4. Again, if you’re a blogger, how do you actually blog? Do you draft them directly into the Blogger page, or do you draft them in a word processor first? Do you keep a list of potential posts somewhere for ideas? Do you draft posts and keep them for a rainy day or do you put them up right away? Do you keep stats on past posts? Do you file your past posts anywhere? Do you keep stats on comments? Am I the only truly crazy one among us who does all of this?

I've talked about this a bit before, but for those who don't want to delve into the archives, I'll summarize the current system. First of all, I have a small notebook I keep in my purse at all times, so that when I get an idea, I can write it down. I get ideas in strange places and at strange times, so it's good to have someplace where I can write them down right away.

On my computer, I have a Notepad file of notes on potential posts. They used to be more organized, by length and/or seriousness of post, but now they're all sort of mixed together. Also on that list are all the books I'm doing for SaBloBoMo, so that I can keep track of which ones I've already done (I did this with the shoes for LaBloShoeMo, too). When I'm not sure what to write about, I generally go to my Notepad file and browse around until I find something. Often, I'll see something and be like, "Oh, that's a good idea!" because I'd actually forgotten it until I saw it on the screen. Yes, I have that many ideas that never get posted.

I draft posts in a Word document before they go into Blogger. It's easier to manipulate, and more trustworthy, in my opinion. From there, I paste them into the Blogger post field, and I do all the linking and photo adding there. Once the post is published, I delete it from the Drafts.doc - the Drafts.doc is literally only for temporary storage. After publishing, I update the monthly Word file (so the current one is 1 - January.doc) by copying and pasting the post from the internet to Word. (How bored are you right now?) Word files are organized by month, as I said, but all the monthly files from last year are also in a separate "2006" folder.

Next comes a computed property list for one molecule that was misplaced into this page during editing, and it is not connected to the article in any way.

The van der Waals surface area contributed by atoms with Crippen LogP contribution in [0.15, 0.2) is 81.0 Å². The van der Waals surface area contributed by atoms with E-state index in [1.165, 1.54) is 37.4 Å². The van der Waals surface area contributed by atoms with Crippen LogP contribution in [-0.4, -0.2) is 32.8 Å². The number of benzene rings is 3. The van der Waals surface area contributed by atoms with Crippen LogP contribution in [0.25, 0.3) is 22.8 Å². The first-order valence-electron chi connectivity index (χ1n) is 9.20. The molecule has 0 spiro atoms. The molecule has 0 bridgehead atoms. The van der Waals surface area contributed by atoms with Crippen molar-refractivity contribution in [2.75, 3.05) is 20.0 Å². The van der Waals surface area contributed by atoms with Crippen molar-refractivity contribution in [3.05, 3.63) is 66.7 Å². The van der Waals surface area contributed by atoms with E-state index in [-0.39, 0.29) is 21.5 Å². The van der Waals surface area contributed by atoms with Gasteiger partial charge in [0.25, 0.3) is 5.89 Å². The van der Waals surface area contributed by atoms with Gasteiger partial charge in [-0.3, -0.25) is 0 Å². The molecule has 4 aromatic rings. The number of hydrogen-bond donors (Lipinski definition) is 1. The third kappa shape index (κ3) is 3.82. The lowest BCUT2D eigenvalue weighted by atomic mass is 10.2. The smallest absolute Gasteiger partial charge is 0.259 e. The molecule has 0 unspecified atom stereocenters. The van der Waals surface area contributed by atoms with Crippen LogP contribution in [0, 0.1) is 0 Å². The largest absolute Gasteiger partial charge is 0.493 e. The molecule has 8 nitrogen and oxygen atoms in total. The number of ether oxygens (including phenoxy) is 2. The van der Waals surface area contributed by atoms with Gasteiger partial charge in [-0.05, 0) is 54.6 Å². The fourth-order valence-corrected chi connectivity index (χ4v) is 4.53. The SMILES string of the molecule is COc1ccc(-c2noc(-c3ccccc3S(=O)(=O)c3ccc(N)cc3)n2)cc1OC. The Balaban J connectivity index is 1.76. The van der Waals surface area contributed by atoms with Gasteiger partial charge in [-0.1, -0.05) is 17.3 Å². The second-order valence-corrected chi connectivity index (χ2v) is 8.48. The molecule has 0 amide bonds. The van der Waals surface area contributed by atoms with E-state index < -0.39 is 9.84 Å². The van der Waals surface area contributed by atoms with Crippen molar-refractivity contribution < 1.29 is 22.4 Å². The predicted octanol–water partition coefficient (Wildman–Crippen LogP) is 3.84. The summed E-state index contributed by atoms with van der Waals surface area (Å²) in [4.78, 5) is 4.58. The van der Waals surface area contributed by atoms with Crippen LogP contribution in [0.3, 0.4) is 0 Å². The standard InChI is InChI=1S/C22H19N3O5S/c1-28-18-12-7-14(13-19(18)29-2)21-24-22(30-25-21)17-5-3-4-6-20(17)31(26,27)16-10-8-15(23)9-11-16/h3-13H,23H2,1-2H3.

In addition to updating the monthly post files, I update my Excel spreadsheet. The spreadsheet lists each post with

  • Date posted
  • Title of post
  • Length of post (number of screens)
  • Labels for post
  • Number of images
  • Number of comments
  • Summary of post
The spreadsheet has two separate tabs - one for 2006 and one for 2007. On both tabs, the "Comments" column keeps a running total at the bottom, as well as an average of comments per post. To make life a little easier for me, I also have, on the 2007 page, a constantly-updating sum of the 2006 total with the 2007 total, because I'm too lazy to just add those numbers myself.

Incidentally, I also keep my "Blogging Goals" on the spreadsheet (I'm not sure why, that's just where I happened to put them). Yes, I still have some, though getting the Perfect Post was pretty darn grand. I have other grand goals in mind as well.

Oh, and do I draft posts and then save them? These days, I tend to draft all the posts for the week during the weekend. It's the only way I can keep up the daily posting for now. Soon, I'm not even sure I'll be able to do that much, but we'll see. But yes, I do draft posts, get them all ready for publication, and then wait, sometimes for days at a time, before hitting "Publish."

Okay, I'm crazy. I know it. You can all mock me now. Or you can steal my brilliant organizational ideas. Whichever you prefer.


Day 19 of SaBloBoMo: Ender's Game by Orson Scott Card

I'd heard so many great things about this book from so many people, and yet I never read it until I had to teach it. Boy, was I missing out. What a great book. I really enjoyed it, and ever since reading it, I've intended to read some of the other books in the series, but have sadly never gotten around to it. It was a great book for studying persuasive language and manipulation of power relationships, which is a theme rampant throughout literature as a whole. But because the characters are so young, young students are able to relate to it in a way that they can't with a lot of other books with similar themes. Plus, it has exciting moments, and the kids get enthusiastic about fun books (as opposed to the boring memoirs and stuff). It's quick and relatively mindless reading, highly recommended for a lazy weekend.


LaLa said...

Wow. You are very, very organised. You would be a kick-arse Personal Assistant. Having worked in Recruitment I would so be "floating" you out to potential clients.

And of course, I LOVE it when you comment on my blog!

Major Bedhead said...

Are you seriously reading one book a DAY?

I read about 150 blogs, but I rarely get to them daily. You're much more ruthless than I could takes me forever to give up on a blog.

Still Jill B said...

As someone who just skimmed your blogging habits, I'm just checking in after a week of not saying much in response. I appreciate all your thoughts and support, and haven't gotten around to responding to comments, much (I seem to have been busy).